I might withdraw this abstract though, as it’s for my own session, which is over-full with 8 papers.  Scroll down for the first WAC abstract.

Postproduction

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“In The Practice of Everyday Life, the astonishing structuralist Michel de Certeau examines the hidden movements beneath the surface of the Production-Consumption pair, showing that far from being purely passive, the consumer engages in a set of processes comparable to an almost clandestine, “silent” production.  To use an object is necessarily to interpret it.  To use a product is to betray its concept.  To read, to view, to envision a work is to know how to divert it: use is an act of micropirating that constitues postproduction.  We never read a book the way its author would like us to.  By using television, books, or records, the user of culture deploys a rhetoric of practices and “ruses” that has to do with enunciation and therefore with language whose figures and codes may be catalogued.”

From Nicolas Bourriaud’s Postproduction.

WAC 2008: Call for Participation

 Title: Art, Archaeology and Technology: Current Experiments in Interpretation
Archaeologists have been rapidly integrating new media technologies into their interpretive schemes through a variety of methods.  Virtual worlds, social networking websites, blogs, wikis, and digital photo mash-ups are becoming legitimate alternate ways to present archaeological information.  Lower entry points for remixing photography, film, and databases into multimodal presentations increase the potential for archaeologists to use these media to tell their own stories. This, combined with a growing ubiquity of online media platforms, allows us to reach out to new publics by integrating archaeology into a greater social sphere.  Situated in a conference that is fully engaged with questions regarding the future of archaeology, this session explores current and future interpretive projects inspired by new media art and technology.  In this exploration we will discuss alternate narratives, collective actions and what it means to be an archaeologist in the digital age.  Alternate forms of papers and presentations such as films or websites are welcomed.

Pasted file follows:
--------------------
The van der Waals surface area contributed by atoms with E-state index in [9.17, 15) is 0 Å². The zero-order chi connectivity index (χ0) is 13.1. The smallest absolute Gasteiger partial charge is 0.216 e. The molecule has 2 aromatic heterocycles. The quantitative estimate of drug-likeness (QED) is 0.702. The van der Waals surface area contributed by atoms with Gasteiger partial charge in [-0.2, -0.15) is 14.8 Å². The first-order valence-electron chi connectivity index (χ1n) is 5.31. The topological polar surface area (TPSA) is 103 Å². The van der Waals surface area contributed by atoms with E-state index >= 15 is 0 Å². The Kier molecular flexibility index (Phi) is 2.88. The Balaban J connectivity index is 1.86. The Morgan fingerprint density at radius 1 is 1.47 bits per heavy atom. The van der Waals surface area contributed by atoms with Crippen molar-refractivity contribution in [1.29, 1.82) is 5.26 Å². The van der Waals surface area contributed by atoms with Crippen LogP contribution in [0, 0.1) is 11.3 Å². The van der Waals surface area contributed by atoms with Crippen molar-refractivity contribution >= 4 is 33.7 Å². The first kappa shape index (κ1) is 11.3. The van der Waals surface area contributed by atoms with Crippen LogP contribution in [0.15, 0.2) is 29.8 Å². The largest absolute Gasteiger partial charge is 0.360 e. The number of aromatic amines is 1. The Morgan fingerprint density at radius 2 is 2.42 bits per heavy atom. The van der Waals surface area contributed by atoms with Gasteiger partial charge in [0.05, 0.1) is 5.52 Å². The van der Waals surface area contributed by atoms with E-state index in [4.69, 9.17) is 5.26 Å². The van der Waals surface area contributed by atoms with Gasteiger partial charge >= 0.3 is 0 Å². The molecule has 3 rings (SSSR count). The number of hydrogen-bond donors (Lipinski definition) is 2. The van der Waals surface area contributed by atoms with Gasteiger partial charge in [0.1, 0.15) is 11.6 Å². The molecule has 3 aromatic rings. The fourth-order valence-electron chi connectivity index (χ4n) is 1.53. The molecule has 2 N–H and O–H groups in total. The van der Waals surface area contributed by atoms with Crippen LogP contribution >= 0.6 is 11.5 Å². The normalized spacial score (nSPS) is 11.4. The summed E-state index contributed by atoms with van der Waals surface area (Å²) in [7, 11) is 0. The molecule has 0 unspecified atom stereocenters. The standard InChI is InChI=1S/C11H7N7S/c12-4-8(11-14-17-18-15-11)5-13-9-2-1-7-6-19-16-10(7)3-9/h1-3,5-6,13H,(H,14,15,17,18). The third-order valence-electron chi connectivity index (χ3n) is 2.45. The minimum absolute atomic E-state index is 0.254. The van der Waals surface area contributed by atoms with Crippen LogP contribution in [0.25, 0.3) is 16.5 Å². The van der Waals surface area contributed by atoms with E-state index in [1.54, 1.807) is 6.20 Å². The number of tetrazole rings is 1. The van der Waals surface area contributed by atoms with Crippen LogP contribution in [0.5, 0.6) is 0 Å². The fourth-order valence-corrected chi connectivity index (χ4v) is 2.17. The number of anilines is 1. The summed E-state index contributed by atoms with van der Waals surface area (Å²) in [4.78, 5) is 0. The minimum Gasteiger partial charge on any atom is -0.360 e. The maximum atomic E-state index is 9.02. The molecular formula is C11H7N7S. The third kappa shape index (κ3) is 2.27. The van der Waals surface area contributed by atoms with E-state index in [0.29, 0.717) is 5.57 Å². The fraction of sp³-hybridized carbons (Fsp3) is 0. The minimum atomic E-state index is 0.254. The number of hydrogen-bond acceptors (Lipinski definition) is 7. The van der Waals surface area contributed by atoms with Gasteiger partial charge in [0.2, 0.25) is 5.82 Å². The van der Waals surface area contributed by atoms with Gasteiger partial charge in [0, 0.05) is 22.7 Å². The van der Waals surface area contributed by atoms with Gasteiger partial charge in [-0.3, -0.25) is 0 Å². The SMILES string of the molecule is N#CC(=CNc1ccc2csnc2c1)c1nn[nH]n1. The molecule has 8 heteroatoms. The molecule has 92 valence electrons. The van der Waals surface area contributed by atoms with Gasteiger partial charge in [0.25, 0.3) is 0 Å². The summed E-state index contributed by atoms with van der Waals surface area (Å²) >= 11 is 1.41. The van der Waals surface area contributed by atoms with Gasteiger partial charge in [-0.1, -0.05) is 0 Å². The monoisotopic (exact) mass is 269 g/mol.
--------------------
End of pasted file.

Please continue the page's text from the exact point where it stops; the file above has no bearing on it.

Presentations should be 15 minutes long and will be followed by remixes of the content by the discussants.

Contact: Colleen Morgan (clmorgan@berkeley.edu), Dr. Christine Finn (C.A.Finn@bradford.ac.uk), or Dr. Ruth Tringham (tringham@berkeley.edu) regarding interest and participation in the session.

Submit your abstract to http://ucd.ie/wac-6/

Closing date: February 22, 2008.

Io Saturnalia!

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I wish I could be celebrating today in true Roman style, but I’ve still got too much work to do.  I’ll have to do it up right next year by having a party.  Friday, the day after the semester ends, I’ll be headed off to Colorado for an appropriately snowy Christmas, then back to Texas until January 8th.  I hope to get down to Mexico, but we’ll see.

Next semester is going to be rough–classes every day, Head GSI for Intro to Archaeology, finishing up my field statements and my dissertation prospectus, and scraping together a bit of cash for my final season at Catalhoyuk.  I actually wouldn’t mind going to a different dig next summer, but the set-up for developing a new media methodology for excavation (done during excavation by excavators) is pretty good there, and it’d be another big step toward finishing my dissertation.

Now, off to the library.